Release from exile. Taras Shevchenko's travel to Nizhny Novgorod (part of the biography written by C.H. Andrusyshen)


Release from exile. Taras Shevchenko's travel to Nizhny Novgorod

(part of the biography written by C. H. Andrusyshen)

(Introduction of "The poetical works of Taras Shevchenko. The Kobzar" by Constantine  Henry Andrusyshen and Watson Kirkconnell)

Taras Shevchenko. Archangel Cathedral in Nizhny Novgorod

Taras Shevchenko, "Archangel Cathedral in Nizhny Novgorod"

It was only in April 1857 that Shevchenko, in a letter from his constant and assiduous friend, M. Lazarevsky, received news that in January Tsar Alexander had finally given permission to relieve him from military service. The official instruction to that effect, however, arrived in Orenburg only on July 21. Shevchenko was free again, and on August 2, in a fishing boat, he sailed across the Caspian to Astrakhan, which he reached three days later. On August 23, after nearly three weeks in that unattractive city, where he visited many of the friends he had known in Kiev, he sailed on a steamship up the Volga to Nizhni Novgorod. On the way he visited Saratov, Samara, and Kazan. When on September 20 he reached his destination, the police presented him with an order from Uskov to return to Orenburg, for, according to the latest official communication which Uskov received shortly after Shevchenko had left, the poet was not to return to St. Petersburg or to Moscow but was to wait in Orenburg for further instructions as to where he was to go. The difficulty was overcome by his friends in Nizhni Novgorod who advised him to simulate an illness. So influential were they with the police physician that he certified that Shevchenko was actually ailing. That statement was countersigned by the chief of police. The “indisposition" lasted some six months, while his friends in St. Petersburg were making arduous efforts to gain him admittance to the Russian capital.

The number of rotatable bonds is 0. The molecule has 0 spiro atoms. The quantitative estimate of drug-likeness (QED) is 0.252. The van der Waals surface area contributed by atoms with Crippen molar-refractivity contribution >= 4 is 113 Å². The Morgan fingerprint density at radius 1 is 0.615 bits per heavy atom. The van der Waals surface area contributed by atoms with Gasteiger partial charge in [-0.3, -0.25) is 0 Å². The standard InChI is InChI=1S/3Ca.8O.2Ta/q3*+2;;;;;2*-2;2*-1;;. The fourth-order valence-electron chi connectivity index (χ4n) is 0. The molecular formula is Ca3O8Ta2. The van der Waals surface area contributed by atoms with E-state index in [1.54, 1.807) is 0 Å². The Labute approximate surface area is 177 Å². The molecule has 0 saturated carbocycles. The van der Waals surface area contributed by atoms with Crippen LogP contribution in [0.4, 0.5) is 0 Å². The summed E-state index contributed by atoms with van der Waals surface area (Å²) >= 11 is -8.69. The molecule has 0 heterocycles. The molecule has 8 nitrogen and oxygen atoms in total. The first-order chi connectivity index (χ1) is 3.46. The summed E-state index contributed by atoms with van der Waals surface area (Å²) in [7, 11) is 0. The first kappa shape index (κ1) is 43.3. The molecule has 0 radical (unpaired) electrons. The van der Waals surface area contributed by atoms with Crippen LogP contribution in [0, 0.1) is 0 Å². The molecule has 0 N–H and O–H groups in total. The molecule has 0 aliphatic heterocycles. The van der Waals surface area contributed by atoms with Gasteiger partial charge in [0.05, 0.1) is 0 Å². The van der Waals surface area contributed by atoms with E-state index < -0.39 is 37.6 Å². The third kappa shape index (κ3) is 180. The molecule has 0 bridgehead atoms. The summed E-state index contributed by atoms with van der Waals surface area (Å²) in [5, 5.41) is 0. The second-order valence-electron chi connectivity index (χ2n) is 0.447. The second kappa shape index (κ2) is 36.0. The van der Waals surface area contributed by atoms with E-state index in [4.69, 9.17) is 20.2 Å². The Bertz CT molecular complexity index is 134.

During his enforced stay in Nizhni Novgorod, Shevchenko plunged into the social life of that provincial city, where he was visited by many of his countrymen. Correspondence from his Ukrainian friends began to increase, and he became pleasantly aware that his fame in Ukraine, far from suffering an eclipse, as he had feared, on the contrary had reached its zenith. All were expecting new verses from him. Under this exhilarating impression, his Muse suddenly revived, and he began to revise his previous poems and make elaborate plans for his future as an artist and poet. Everywhere he was received with open arms, and matinees and soirees were arranged in his honour. One of the highlights of this carnival period was the special visit on Christmas Eve of the famous seventy-year-old actor, M. Shchepkin, an intimate friend of his, who, besides appearing in several other plays, celebrated the occasion of Shevchenko's release by acting the leading role in Kotliarevsky's Moskal-Charivnik (Moskal the Wizard), which Shevchenko himself organized for production.

Katya Piunova, sixteen-year-old actress
Katya Piunova,
sixteen-year-old actress